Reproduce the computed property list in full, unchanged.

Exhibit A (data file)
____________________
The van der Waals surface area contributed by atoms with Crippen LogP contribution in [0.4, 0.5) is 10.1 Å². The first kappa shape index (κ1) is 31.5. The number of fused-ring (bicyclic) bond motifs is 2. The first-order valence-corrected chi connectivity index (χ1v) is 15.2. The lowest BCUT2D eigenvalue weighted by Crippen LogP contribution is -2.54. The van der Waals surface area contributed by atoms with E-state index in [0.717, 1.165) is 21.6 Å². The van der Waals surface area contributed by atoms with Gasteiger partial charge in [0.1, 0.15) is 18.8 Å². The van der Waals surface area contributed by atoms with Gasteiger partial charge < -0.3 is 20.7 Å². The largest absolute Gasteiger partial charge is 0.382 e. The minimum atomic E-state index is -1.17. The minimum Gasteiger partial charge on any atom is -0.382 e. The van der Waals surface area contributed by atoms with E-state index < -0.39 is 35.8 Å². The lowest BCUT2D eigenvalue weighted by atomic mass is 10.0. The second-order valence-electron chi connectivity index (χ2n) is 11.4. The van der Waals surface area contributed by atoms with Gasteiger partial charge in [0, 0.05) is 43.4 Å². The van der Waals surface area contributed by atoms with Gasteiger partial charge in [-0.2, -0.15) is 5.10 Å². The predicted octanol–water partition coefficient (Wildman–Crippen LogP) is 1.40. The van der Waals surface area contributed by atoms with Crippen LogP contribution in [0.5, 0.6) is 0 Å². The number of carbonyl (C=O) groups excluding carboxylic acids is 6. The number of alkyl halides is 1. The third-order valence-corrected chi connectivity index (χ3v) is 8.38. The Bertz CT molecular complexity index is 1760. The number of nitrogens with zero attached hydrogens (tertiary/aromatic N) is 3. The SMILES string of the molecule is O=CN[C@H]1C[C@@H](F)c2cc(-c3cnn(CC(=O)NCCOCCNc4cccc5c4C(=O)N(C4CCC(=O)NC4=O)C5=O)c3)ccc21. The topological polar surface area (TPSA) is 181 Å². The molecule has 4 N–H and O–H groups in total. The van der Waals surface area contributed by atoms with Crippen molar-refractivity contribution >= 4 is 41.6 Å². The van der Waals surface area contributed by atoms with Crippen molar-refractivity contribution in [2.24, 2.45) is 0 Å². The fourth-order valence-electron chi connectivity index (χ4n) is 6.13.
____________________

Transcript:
The van der Waals surface area contributed by atoms with Crippen LogP contribution in [0.4, 0.5) is 10.1 Å². The first kappa shape index (κ1) is 31.5. The number of fused-ring (bicyclic) bond motifs is 2. The first-order valence-corrected chi connectivity index (χ1v) is 15.2. The lowest BCUT2D eigenvalue weighted by Crippen LogP contribution is -2.54. The van der Waals surface area contributed by atoms with E-state index in [0.717, 1.165) is 21.6 Å². The van der Waals surface area contributed by atoms with Gasteiger partial charge in [0.1, 0.15) is 18.8 Å². The van der Waals surface area contributed by atoms with Gasteiger partial charge < -0.3 is 20.7 Å². The largest absolute Gasteiger partial charge is 0.382 e. The minimum atomic E-state index is -1.17. The minimum Gasteiger partial charge on any atom is -0.382 e. The van der Waals surface area contributed by atoms with E-state index < -0.39 is 35.8 Å². The lowest BCUT2D eigenvalue weighted by atomic mass is 10.0. The second-order valence-electron chi connectivity index (χ2n) is 11.4. The van der Waals surface area contributed by atoms with Gasteiger partial charge in [0, 0.05) is 43.4 Å². The van der Waals surface area contributed by atoms with Gasteiger partial charge in [-0.2, -0.15) is 5.10 Å². The predicted octanol–water partition coefficient (Wildman–Crippen LogP) is 1.40. The van der Waals surface area contributed by atoms with Crippen LogP contribution in [0.5, 0.6) is 0 Å². The number of carbonyl (C=O) groups excluding carboxylic acids is 6. The number of alkyl halides is 1. The third-order valence-corrected chi connectivity index (χ3v) is 8.38. The Bertz CT molecular complexity index is 1760. The number of nitrogens with zero attached hydrogens (tertiary/aromatic N) is 3. The SMILES string of the molecule is O=CN[C@H]1C[C@@H](F)c2cc(-c3cnn(CC(=O)NCCOCCNc4cccc5c4C(=O)N(C4CCC(=O)NC4=O)C5=O)c3)ccc21. The topological polar surface area (TPSA) is 181 Å². The molecule has 4 N–H and O–H groups in total. The van der Waals surface area contributed by atoms with Crippen molar-refractivity contribution >= 4 is 41.6 Å². The van der Waals surface area contributed by atoms with Crippen molar-refractivity contribution in [2.24, 2.45) is 0 Å². The fourth-order valence-electron chi connectivity index (χ4n) is 6.13.